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    Guajira 1, Colombia's largest wind farm, begins operations

    January 22, 2022 - CE Noticias Financieras


      In the department of La Guajira, exactly in the village of Cabo de la Vela, between the desert and the Caribbean Sea, the National Government yesterday inaugurated Guajira 1, the second wind farm to be built in Colombia and the largest in the entire national territory.

      After 17 years since Jepírachi, the first wind farm in the country owned by Empresas Públicas de Medellín (EPM), came into operation, Guajira 1 -built by Isagén- becomes a milestone given its characteristics: it has 10 wind turbines in an area of 5.5 hectares, has an installed capacity of 20 MW (megawatts), which is equal to the energy consumption of 33,295 families, and is the first of the 14 wind farms that will be built in the next three years in Colombia.

      A milestone in renewables

      According to the Ministry of Mines and Energy, this wind project could be carried out thanks to fiscal and tax incentives and a policy promoted by the National Government aimed at encouraging the development of initiatives that help the country migrate towards a cleaner energy matrix.

      Guajira I had an investment of $75,000 million and generated, according to MinEnergía, more than 50 jobs that benefited the inhabitants of the area of influence of the wind farm, among which are the Lanshalia, Taruasaru and Mushalerrain communities.

      "Guajira I is one of the great milestones of the energy transition, as the first wind farm to be built in the country in 17 years. La Guajira is the epicenter of the energy transition in Colombia, since the department has a world-class wind regime," said the Minister of Mines and Energy, Diego Mesa Puyo.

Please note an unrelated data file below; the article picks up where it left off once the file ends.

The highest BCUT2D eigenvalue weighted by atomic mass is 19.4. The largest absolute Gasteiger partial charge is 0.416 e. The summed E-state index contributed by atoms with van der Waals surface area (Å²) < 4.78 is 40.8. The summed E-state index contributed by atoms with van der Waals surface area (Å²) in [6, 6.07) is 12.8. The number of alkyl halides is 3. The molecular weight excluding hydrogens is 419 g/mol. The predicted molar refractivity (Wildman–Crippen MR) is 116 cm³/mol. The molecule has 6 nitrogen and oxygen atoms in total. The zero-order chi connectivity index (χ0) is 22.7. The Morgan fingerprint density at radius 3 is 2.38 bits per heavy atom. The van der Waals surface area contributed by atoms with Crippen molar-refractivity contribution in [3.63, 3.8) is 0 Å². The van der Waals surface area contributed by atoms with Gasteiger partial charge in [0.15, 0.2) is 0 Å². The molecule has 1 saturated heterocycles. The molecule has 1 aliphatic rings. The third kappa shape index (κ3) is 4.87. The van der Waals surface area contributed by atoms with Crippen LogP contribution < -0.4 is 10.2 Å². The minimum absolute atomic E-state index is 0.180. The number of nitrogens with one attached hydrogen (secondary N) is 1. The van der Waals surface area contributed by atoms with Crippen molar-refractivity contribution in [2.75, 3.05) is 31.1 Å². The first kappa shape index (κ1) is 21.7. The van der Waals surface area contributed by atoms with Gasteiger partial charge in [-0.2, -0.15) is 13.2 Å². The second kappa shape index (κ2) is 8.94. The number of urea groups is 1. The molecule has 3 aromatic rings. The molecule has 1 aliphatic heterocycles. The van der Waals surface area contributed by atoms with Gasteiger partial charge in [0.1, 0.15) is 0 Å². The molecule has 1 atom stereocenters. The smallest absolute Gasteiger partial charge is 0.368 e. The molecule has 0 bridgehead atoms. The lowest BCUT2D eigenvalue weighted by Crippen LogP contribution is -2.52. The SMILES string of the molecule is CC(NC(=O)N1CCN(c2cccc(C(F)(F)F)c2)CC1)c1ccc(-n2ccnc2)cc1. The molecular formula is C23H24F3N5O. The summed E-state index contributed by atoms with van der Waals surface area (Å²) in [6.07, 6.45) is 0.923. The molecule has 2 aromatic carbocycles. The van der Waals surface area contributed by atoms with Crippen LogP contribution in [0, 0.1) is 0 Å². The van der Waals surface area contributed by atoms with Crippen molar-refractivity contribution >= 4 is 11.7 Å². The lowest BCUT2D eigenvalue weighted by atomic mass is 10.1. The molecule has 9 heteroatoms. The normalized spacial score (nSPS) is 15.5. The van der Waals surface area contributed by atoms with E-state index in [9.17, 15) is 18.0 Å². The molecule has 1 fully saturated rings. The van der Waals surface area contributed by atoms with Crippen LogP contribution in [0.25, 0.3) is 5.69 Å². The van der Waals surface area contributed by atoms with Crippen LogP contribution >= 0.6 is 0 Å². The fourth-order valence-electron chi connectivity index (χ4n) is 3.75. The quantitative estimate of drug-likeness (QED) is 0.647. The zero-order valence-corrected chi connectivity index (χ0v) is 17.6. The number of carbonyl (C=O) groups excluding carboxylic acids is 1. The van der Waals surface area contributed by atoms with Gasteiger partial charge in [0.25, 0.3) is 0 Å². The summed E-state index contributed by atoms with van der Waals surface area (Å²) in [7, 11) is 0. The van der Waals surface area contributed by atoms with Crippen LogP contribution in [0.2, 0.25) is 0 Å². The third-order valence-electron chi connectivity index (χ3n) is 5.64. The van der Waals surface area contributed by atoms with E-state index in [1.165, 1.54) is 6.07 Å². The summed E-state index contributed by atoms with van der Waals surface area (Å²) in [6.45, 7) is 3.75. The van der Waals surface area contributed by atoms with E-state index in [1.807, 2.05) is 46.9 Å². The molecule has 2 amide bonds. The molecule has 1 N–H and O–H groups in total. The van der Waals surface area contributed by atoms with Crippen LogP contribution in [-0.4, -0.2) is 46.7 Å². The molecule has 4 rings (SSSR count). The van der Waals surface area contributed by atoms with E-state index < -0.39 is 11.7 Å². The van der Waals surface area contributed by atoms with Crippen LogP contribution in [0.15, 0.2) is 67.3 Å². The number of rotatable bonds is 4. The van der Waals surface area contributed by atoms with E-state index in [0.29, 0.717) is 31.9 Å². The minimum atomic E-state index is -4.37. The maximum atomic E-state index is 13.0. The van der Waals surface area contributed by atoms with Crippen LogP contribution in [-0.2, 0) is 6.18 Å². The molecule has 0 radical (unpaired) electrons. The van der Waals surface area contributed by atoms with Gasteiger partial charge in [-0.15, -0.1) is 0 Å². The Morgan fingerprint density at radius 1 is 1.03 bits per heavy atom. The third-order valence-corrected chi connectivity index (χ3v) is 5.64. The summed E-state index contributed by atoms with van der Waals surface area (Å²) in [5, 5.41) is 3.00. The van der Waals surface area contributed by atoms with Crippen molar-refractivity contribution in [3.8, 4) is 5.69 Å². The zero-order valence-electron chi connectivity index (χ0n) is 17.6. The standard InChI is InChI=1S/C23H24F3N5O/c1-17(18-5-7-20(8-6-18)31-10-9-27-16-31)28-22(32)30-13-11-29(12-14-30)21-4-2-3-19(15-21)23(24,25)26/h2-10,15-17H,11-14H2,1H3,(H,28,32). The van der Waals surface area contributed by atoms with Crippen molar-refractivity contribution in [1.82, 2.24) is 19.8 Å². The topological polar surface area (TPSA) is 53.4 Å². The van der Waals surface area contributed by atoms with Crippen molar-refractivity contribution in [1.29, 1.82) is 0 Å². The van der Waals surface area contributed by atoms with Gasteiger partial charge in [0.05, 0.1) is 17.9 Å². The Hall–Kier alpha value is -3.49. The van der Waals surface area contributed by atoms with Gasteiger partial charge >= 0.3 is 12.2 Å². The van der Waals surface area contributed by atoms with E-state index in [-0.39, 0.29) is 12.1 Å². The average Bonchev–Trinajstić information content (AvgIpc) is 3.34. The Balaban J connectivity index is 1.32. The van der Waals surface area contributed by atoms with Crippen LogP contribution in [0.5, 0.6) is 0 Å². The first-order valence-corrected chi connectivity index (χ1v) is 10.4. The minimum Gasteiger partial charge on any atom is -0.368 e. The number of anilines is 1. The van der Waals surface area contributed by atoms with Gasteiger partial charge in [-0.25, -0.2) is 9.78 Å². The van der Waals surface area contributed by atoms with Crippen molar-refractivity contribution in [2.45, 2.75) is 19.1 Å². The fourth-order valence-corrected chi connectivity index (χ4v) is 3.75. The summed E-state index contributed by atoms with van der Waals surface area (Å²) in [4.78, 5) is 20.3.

And he added that last year the country managed to increase the installed capacity of renewable energies by 25 times, compared to what it had in August 2018. Likewise, the head of the energy portfolio indicated that he projects for the closing of the Government to leave ready projects that will increase this installed capacity by 100 times.

      It should be recalled that in addition to Guajira I, Isagen is also developing two other wind projects located in this region: Wesp 01 (12 MW), in Uribia, and Guajira II (300 MW), in Maicao, which already has an environmental license.

      Challenges in renewables

      For Clara Inés Pardo, professor at the School of Administration of Universidad el Rosario and expert in the mining and energy sector, the entry into operation of this wind farm is important to the extent that it generates confidence to continue on the path of electricity production through renewable energies, which are a natural asset of the country given its geographical position and climatic conditions.

      However, for the specialist, some of the main barriers that renewables still have are the costs required for the implementation of the infrastructure, since this involves making adaptations, equipment and purchase of technology to have the energy source.

      "It is necessary to generate a business environment conducive to the investment and development of this type of energy, as well as to promote a culture that favors the use of these energies in the business sector and by the end consumer," said Pardo.

      On the other hand, cultural rejection or social acceptance have also been some of the barriers identified in the entry of renewable energies into the Colombian energy market. (See To learn more).

      Santiago Ortega, Innovation Director of the company Emergente Energía Sostenible, expressed that, as La Guajira is a territory inhabited by different indigenous communities, the country faces great challenges in terms of social management and negotiation needs for the development of projects bordering with them.

      Regarding this, in a past interview with this newspaper, Minister Mesa Puyo acknowledged that this has been one of the main challenges, since most of these projects, and especially the transmission lines, which are those that connect the energy with the rest of the national interconnected system, require prior consultation because they pass through ethnic communities.

      "More and more the communities have realized that these are economic and social opportunities for the department, because jobs are coming, in addition to investments in communication and port roads and electrification projects, because La Guajira, despite its potential, has a very large deficit in electricity coverage," Mesa Puyo emphasized.


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